Raise your hand if you’ve ever been married. Keep it up if you received some beautiful dinnerware as a wedding gift that has never seen an actual dinner table.
Wow, that’s a lot of hands.
We are proud of our fancy china. We display it up on a shelf or in a cabinet specially made for such things. Most of us intend to use it someday, we’re just waiting for the right occasion. Judging by how infrequently we use the stuff, apparently we’re waiting for the Pope or the President or Peyton Manning to call us up and say, “Hey, I was gonna be in the neighborhood. Mind if I stop over for dinner?”
It’s clear that our bar for “special occasions” is set pretty high.
But what if…
What if you pulled out the good stuff on some random…Wednesday? What if you set the table with the fancy china and a luxurious fabric tablecloth? What if you turned the lights down low and lit a few candles? What if you turned on some jazz or classical music? What if you served drinks in wine glasses — even if the menu was only macaroni and cheese and milk?
What this does is serve as an important symbol that any time you spend sharing a meal with people you love — whether it’s your spouse, best friend, or family — is indeed a special occasion. More than that, it’s blessed. Holy, even.
In our frantic lives, meal time increasingly becomes just another thing to check off the list between meetings and soccer practice. And it’s your family that pays the price.
When you get to the end of your life, and you’re sharing favorite memories with loved ones, the Disneyworld vacation or the trip to the Grand Canyon will get mentioned, but most of the time will be spent recounting those simple moments around the dinner table. Traditions. Stories. Memories.
“Remember that time when…?”
“Remember how you used to…?”
“Remember that one story you always told…?”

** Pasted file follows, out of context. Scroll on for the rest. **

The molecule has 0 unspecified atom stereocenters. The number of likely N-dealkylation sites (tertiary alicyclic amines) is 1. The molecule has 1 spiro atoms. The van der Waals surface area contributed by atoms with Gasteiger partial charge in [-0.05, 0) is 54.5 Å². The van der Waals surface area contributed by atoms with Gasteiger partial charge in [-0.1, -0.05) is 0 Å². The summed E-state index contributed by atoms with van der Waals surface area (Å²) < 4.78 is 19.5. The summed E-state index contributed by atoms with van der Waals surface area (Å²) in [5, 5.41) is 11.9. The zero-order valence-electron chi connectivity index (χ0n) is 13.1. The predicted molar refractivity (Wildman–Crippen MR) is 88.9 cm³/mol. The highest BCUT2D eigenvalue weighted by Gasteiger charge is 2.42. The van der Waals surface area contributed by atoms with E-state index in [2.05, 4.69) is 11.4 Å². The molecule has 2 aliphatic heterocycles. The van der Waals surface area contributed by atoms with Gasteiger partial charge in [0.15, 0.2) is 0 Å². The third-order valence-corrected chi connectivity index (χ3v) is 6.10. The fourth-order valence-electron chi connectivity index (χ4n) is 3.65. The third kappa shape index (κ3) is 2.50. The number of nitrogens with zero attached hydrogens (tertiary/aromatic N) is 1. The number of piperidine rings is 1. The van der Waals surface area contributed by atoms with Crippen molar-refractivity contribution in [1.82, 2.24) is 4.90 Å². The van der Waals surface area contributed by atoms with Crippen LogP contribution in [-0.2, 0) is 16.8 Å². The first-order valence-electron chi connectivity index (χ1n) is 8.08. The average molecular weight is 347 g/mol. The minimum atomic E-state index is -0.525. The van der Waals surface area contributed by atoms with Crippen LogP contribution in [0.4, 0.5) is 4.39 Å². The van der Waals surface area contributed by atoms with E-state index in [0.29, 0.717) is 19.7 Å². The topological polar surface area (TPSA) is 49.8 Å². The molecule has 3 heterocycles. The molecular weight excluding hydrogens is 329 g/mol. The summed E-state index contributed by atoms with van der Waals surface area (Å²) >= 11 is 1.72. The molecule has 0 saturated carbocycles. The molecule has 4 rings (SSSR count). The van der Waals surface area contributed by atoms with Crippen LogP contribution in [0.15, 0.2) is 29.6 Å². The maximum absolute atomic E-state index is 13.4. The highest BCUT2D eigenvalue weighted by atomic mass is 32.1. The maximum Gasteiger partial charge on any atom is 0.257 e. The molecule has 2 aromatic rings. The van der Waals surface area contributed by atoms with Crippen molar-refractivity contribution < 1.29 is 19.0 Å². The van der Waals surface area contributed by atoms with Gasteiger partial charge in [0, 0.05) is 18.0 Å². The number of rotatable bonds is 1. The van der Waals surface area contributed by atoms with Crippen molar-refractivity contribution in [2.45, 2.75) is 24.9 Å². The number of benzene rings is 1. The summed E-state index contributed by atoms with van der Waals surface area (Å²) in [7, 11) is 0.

I’ve been sharing this idea of having more “fancy” dinners in my recent speaking programs. The other day, I got an email from an audience member who decide to give it a try. Here’s her account of how it went:
I just wanted to write and say thanks for sharing your ideas. My husband and I have 5 kids ranging in age from 15-1/2 to 2-1/2. We decided to have a candle light dinner with the kids — it was so much fun! We broke out the good dishes and silverware, drank our milk in wine glasses, etc. The oldest two were really confused and the 8-year-old said nothing but her expression of “Where are our real parents?” was enough to tickle my funny bone. As we were setting the table, and they were noticing this was no ordinary Sunday night dinner, they were asking, “Did we win the lottery? Are you having another baby?” and lots of other hilarious questions. It was priceless…
Thanks again for inspiring us to LIVE!!!
Cindy and Pete Payne and kids
This is a moment — a memory — that you could create this very evening. Easy.
But you have to be willing to give the good china a change of scenery. I know that the good stuff is expensive and hard — impossible sometimes — to replace. You don’t want a plate to get chipped or broken. If you’re going to risk doing damage, you want to make sure it’s a worthy occasion.
But just for a moment, think of someone you love who’s passed away.
Wouldn’t you do just about anything to have one more dinner with that person?
Now tell me that having dinner on a Wednesday with someone you love isn’t a special occasion.
Andrea Manzer says